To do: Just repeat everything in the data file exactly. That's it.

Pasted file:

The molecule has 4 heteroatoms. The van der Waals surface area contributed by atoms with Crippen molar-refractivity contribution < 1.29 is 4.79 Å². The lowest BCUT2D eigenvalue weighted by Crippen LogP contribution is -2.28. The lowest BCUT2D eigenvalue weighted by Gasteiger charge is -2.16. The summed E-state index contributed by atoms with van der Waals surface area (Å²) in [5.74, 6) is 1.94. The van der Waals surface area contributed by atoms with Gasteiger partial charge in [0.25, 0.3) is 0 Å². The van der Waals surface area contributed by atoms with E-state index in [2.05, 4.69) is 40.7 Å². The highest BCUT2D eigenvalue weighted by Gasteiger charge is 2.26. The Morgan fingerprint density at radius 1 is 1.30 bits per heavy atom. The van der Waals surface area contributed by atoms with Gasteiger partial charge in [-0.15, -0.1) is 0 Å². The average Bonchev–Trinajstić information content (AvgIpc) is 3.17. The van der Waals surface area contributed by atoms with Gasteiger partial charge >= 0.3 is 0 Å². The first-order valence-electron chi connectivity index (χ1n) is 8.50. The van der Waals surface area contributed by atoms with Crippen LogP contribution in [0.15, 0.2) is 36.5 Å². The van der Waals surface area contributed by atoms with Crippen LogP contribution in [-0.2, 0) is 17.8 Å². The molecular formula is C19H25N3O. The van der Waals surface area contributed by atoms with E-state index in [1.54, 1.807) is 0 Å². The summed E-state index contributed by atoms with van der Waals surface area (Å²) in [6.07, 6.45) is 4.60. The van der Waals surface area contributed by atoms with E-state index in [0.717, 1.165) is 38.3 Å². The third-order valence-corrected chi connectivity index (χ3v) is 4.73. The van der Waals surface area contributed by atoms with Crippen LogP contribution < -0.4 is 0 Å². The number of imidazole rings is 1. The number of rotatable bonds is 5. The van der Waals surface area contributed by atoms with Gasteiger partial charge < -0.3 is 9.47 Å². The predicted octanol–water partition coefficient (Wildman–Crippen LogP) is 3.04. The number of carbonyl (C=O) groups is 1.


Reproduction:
The molecule has 4 heteroatoms. The van der Waals surface area contributed by atoms with Crippen molar-refractivity contribution < 1.29 is 4.79 Å². The lowest BCUT2D eigenvalue weighted by Crippen LogP contribution is -2.28. The lowest BCUT2D eigenvalue weighted by Gasteiger charge is -2.16. The summed E-state index contributed by atoms with van der Waals surface area (Å²) in [5.74, 6) is 1.94. The van der Waals surface area contributed by atoms with Gasteiger partial charge in [0.25, 0.3) is 0 Å². The van der Waals surface area contributed by atoms with E-state index in [2.05, 4.69) is 40.7 Å². The highest BCUT2D eigenvalue weighted by Gasteiger charge is 2.26. The Morgan fingerprint density at radius 1 is 1.30 bits per heavy atom. The van der Waals surface area contributed by atoms with Gasteiger partial charge in [-0.15, -0.1) is 0 Å². The average Bonchev–Trinajstić information content (AvgIpc) is 3.17. The van der Waals surface area contributed by atoms with Gasteiger partial charge >= 0.3 is 0 Å². The first-order valence-electron chi connectivity index (χ1n) is 8.50. The van der Waals surface area contributed by atoms with Crippen LogP contribution in [0.15, 0.2) is 36.5 Å². The van der Waals surface area contributed by atoms with Crippen LogP contribution in [-0.2, 0) is 17.8 Å². The molecular formula is C19H25N3O. The van der Waals surface area contributed by atoms with E-state index in [1.54, 1.807) is 0 Å². The summed E-state index contributed by atoms with van der Waals surface area (Å²) in [6.07, 6.45) is 4.60. The van der Waals surface area contributed by atoms with E-state index in [0.717, 1.165) is 38.3 Å². The third-order valence-corrected chi connectivity index (χ3v) is 4.73. The van der Waals surface area contributed by atoms with Crippen LogP contribution < -0.4 is 0 Å². The number of imidazole rings is 1. The number of rotatable bonds is 5. The van der Waals surface area contributed by atoms with Gasteiger partial charge < -0.3 is 9.47 Å². The predicted octanol–water partition coefficient (Wildman–Crippen LogP) is 3.04. The number of carbonyl (C=O) groups is 1.